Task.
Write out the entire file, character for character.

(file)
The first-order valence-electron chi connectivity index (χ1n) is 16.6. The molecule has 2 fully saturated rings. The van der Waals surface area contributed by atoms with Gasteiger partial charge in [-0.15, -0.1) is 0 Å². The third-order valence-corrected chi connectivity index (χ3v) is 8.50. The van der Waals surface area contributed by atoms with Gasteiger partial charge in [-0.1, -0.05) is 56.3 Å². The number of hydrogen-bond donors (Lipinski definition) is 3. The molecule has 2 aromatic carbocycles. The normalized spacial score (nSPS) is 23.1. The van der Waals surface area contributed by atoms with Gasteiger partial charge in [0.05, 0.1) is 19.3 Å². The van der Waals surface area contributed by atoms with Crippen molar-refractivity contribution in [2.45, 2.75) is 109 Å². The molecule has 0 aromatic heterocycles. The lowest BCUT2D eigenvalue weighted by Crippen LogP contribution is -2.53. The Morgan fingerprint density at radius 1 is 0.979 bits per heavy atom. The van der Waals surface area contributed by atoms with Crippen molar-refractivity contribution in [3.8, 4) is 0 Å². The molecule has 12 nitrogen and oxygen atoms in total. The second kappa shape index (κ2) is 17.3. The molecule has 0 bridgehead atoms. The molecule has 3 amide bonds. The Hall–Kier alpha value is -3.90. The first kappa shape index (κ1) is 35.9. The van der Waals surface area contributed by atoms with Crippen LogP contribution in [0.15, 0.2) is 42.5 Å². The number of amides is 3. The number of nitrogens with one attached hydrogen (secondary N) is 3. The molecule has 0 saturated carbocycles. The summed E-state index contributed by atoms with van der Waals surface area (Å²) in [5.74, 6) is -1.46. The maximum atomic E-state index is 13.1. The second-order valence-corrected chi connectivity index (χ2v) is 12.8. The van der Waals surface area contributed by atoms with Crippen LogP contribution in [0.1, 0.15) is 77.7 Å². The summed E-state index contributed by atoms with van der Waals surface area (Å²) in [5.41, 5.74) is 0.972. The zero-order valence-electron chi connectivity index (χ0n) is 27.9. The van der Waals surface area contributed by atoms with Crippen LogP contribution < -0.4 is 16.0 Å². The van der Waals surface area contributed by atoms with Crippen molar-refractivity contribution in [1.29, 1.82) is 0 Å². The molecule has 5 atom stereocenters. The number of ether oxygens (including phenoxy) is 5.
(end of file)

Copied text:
The first-order valence-electron chi connectivity index (χ1n) is 16.6. The molecule has 2 fully saturated rings. The van der Waals surface area contributed by atoms with Gasteiger partial charge in [-0.15, -0.1) is 0 Å². The third-order valence-corrected chi connectivity index (χ3v) is 8.50. The van der Waals surface area contributed by atoms with Gasteiger partial charge in [-0.1, -0.05) is 56.3 Å². The number of hydrogen-bond donors (Lipinski definition) is 3. The molecule has 2 aromatic carbocycles. The normalized spacial score (nSPS) is 23.1. The van der Waals surface area contributed by atoms with Gasteiger partial charge in [0.05, 0.1) is 19.3 Å². The van der Waals surface area contributed by atoms with Crippen molar-refractivity contribution in [2.45, 2.75) is 109 Å². The molecule has 0 aromatic heterocycles. The lowest BCUT2D eigenvalue weighted by Crippen LogP contribution is -2.53. The Morgan fingerprint density at radius 1 is 0.979 bits per heavy atom. The van der Waals surface area contributed by atoms with Crippen molar-refractivity contribution in [3.8, 4) is 0 Å². The molecule has 12 nitrogen and oxygen atoms in total. The second kappa shape index (κ2) is 17.3. The molecule has 0 bridgehead atoms. The molecule has 3 amide bonds. The Hall–Kier alpha value is -3.90. The first kappa shape index (κ1) is 35.9. The van der Waals surface area contributed by atoms with Crippen LogP contribution in [0.15, 0.2) is 42.5 Å². The number of amides is 3. The number of nitrogens with one attached hydrogen (secondary N) is 3. The molecule has 0 saturated carbocycles. The summed E-state index contributed by atoms with van der Waals surface area (Å²) in [5.74, 6) is -1.46. The maximum atomic E-state index is 13.1. The second-order valence-corrected chi connectivity index (χ2v) is 12.8. The van der Waals surface area contributed by atoms with Crippen LogP contribution in [0.1, 0.15) is 77.7 Å². The summed E-state index contributed by atoms with van der Waals surface area (Å²) in [5.41, 5.74) is 0.972. The zero-order valence-electron chi connectivity index (χ0n) is 27.9. The van der Waals surface area contributed by atoms with Crippen LogP contribution < -0.4 is 16.0 Å². The van der Waals surface area contributed by atoms with Crippen molar-refractivity contribution in [1.29, 1.82) is 0 Å². The molecule has 5 atom stereocenters. The number of ether oxygens (including phenoxy) is 5.